Open Scene Acting Lesson

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I took a risk and asked my students “What are some issues you may have with or have witnessed in education?” Of course I received answers that were somewhat ridiculous and facetious, but there were some serious, thought-provoking answers. My favorite answer that I received came from a highly intellectual junior. She said “originality is dead!” I couldn’t help but agree with her, but I teach theatre arts. I strive for my students to be original and create original work. I even have a poster in my room that simply says “Be Original.” Now I could go on and on about how society and the government are to blame because they are not allowing our students to be original. They are force feeding them information and before that information can be truly…show more content…
Open scenes are short scenes that have dialogue, but no direction or interpretation. It is up to the students to interpret the text and then perform for the rest of the class. I normally do this lesson and assignment before my scene acting unit, which is the final unit before the end of the first semester of my introductory level theatre arts classes and can and should be revisited in the upper level theatre classes. However, the open scene lesson is not the first step in the unit. The students already having acting experience from the previous units of course and I purposefully wait to introduce this lesson until after the improvisation unit. Improvisation can get quite ridiculous because the students are all trying to be funny and the audience’s laughter fuels the fire and sometimes the flames can get out of…show more content…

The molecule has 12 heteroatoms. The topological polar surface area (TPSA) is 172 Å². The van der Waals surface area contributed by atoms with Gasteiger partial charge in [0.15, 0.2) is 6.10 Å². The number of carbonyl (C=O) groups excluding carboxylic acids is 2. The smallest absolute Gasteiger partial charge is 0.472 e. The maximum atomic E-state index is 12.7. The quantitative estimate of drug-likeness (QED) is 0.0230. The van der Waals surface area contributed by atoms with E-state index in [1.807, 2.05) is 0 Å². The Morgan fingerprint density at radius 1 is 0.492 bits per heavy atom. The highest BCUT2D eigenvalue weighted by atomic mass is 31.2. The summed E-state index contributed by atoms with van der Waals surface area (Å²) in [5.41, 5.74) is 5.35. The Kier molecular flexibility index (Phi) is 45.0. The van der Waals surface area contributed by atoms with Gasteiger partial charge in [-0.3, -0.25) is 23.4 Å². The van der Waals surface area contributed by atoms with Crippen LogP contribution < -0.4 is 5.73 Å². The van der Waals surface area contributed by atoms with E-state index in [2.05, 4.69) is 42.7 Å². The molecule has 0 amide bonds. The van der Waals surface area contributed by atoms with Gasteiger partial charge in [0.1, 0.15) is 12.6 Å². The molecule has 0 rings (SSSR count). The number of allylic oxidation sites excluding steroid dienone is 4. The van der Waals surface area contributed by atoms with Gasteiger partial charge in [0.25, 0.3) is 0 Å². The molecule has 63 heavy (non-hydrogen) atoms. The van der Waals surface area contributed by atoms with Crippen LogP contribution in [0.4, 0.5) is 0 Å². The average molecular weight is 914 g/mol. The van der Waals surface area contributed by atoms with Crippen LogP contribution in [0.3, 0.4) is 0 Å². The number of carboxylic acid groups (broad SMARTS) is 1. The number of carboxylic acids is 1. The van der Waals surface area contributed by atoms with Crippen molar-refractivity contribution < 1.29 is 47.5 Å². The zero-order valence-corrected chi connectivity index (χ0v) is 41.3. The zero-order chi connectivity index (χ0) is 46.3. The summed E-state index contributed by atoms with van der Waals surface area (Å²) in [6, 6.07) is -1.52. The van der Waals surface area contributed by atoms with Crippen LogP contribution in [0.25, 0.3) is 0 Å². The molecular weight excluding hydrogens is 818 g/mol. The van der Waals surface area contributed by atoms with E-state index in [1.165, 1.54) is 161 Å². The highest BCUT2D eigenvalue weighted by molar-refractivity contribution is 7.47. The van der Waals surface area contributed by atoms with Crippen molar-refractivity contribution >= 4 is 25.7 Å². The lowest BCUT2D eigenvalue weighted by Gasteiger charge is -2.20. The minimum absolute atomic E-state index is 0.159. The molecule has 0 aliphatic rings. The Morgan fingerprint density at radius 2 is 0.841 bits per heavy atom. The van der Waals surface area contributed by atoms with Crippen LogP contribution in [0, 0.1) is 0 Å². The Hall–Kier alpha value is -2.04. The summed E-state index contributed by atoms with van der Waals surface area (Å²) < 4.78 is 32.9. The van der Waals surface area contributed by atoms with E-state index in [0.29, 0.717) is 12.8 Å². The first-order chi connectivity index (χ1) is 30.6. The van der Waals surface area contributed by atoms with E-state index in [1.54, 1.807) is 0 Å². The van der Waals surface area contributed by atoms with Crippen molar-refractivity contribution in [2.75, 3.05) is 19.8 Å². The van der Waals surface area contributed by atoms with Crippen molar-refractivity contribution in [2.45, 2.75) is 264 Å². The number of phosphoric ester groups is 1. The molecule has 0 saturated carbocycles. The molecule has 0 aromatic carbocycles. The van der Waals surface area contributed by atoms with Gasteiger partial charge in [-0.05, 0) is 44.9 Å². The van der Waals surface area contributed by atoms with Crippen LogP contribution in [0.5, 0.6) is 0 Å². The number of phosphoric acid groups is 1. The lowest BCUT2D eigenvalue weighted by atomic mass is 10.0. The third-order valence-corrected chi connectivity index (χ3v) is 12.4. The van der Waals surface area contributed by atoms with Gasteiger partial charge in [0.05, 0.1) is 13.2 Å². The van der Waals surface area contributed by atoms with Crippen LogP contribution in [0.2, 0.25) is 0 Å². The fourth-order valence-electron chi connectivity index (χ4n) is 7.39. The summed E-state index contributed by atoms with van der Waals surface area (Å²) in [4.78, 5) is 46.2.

I get to direct sophomores, juniors and seniors in high school in a school environment and I love what I do. I am passionate about the art of acting theatre. My passion started in high school. I chose to continue in higher education and I strive to share that passion with my students and get them excited about the arts. My theatre experience in college was very much a constructivist environment, especially when it came to acting. Different instructional models and theories also came into play in throughout my time there, but it all lead to what theatre truly is and that is collaboration. Us students worked together with our professors/directors as facilitators to build our knowledge of theatre. Directors have a vision and they look for their actors and designers to make a decisions for themselves to help achieve that vision and make it come to life on stage. As Piaget said “Learners don’t have knowledge forced on them - they create it for
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